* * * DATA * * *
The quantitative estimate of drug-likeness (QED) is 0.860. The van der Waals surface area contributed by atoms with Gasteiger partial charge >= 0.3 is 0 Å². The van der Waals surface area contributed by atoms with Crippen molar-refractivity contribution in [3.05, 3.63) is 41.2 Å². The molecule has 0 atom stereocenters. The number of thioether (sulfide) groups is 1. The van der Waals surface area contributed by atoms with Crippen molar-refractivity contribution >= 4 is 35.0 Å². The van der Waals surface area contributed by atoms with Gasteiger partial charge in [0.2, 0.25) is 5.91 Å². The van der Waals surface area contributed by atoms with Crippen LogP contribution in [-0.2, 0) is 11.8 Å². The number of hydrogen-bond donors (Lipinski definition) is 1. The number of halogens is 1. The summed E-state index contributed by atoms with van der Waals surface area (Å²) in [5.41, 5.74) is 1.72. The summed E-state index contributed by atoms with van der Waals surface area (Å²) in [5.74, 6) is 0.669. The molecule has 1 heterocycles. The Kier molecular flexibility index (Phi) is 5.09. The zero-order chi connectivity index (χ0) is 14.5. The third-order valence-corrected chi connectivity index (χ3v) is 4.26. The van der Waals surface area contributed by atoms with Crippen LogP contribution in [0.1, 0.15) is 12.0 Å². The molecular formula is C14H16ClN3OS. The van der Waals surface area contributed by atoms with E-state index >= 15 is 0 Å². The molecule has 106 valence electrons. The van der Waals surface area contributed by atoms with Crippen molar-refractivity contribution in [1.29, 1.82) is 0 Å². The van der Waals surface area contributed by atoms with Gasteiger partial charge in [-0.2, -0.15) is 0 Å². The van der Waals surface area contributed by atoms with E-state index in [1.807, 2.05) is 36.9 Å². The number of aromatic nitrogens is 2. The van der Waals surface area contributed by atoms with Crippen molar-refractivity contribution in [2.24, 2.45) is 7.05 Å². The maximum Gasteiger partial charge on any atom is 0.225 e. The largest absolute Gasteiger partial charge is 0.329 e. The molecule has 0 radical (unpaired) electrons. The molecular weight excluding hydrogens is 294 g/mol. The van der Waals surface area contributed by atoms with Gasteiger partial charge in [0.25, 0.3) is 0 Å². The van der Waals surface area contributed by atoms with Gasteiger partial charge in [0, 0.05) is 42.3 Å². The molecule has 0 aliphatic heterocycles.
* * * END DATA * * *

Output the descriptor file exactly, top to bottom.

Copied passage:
The quantitative estimate of drug-likeness (QED) is 0.860. The van der Waals surface area contributed by atoms with Gasteiger partial charge >= 0.3 is 0 Å². The van der Waals surface area contributed by atoms with Crippen molar-refractivity contribution in [3.05, 3.63) is 41.2 Å². The molecule has 0 atom stereocenters. The number of thioether (sulfide) groups is 1. The van der Waals surface area contributed by atoms with Crippen molar-refractivity contribution >= 4 is 35.0 Å². The van der Waals surface area contributed by atoms with Gasteiger partial charge in [0.2, 0.25) is 5.91 Å². The van der Waals surface area contributed by atoms with Crippen LogP contribution in [-0.2, 0) is 11.8 Å². The number of hydrogen-bond donors (Lipinski definition) is 1. The number of halogens is 1. The summed E-state index contributed by atoms with van der Waals surface area (Å²) in [5.41, 5.74) is 1.72. The summed E-state index contributed by atoms with van der Waals surface area (Å²) in [5.74, 6) is 0.669. The molecule has 1 heterocycles. The Kier molecular flexibility index (Phi) is 5.09. The zero-order chi connectivity index (χ0) is 14.5. The third-order valence-corrected chi connectivity index (χ3v) is 4.26. The van der Waals surface area contributed by atoms with Crippen LogP contribution in [0.1, 0.15) is 12.0 Å². The molecular formula is C14H16ClN3OS. The van der Waals surface area contributed by atoms with E-state index >= 15 is 0 Å². The molecule has 106 valence electrons. The van der Waals surface area contributed by atoms with Crippen molar-refractivity contribution in [1.29, 1.82) is 0 Å². The van der Waals surface area contributed by atoms with Gasteiger partial charge in [-0.2, -0.15) is 0 Å². The van der Waals surface area contributed by atoms with E-state index in [1.807, 2.05) is 36.9 Å². The number of aromatic nitrogens is 2. The van der Waals surface area contributed by atoms with Crippen molar-refractivity contribution in [2.24, 2.45) is 7.05 Å². The maximum Gasteiger partial charge on any atom is 0.225 e. The largest absolute Gasteiger partial charge is 0.329 e. The molecule has 0 radical (unpaired) electrons. The molecular weight excluding hydrogens is 294 g/mol. The van der Waals surface area contributed by atoms with Gasteiger partial charge in [0.25, 0.3) is 0 Å². The van der Waals surface area contributed by atoms with Gasteiger partial charge in [0, 0.05) is 42.3 Å². The molecule has 0 aliphatic heterocycles.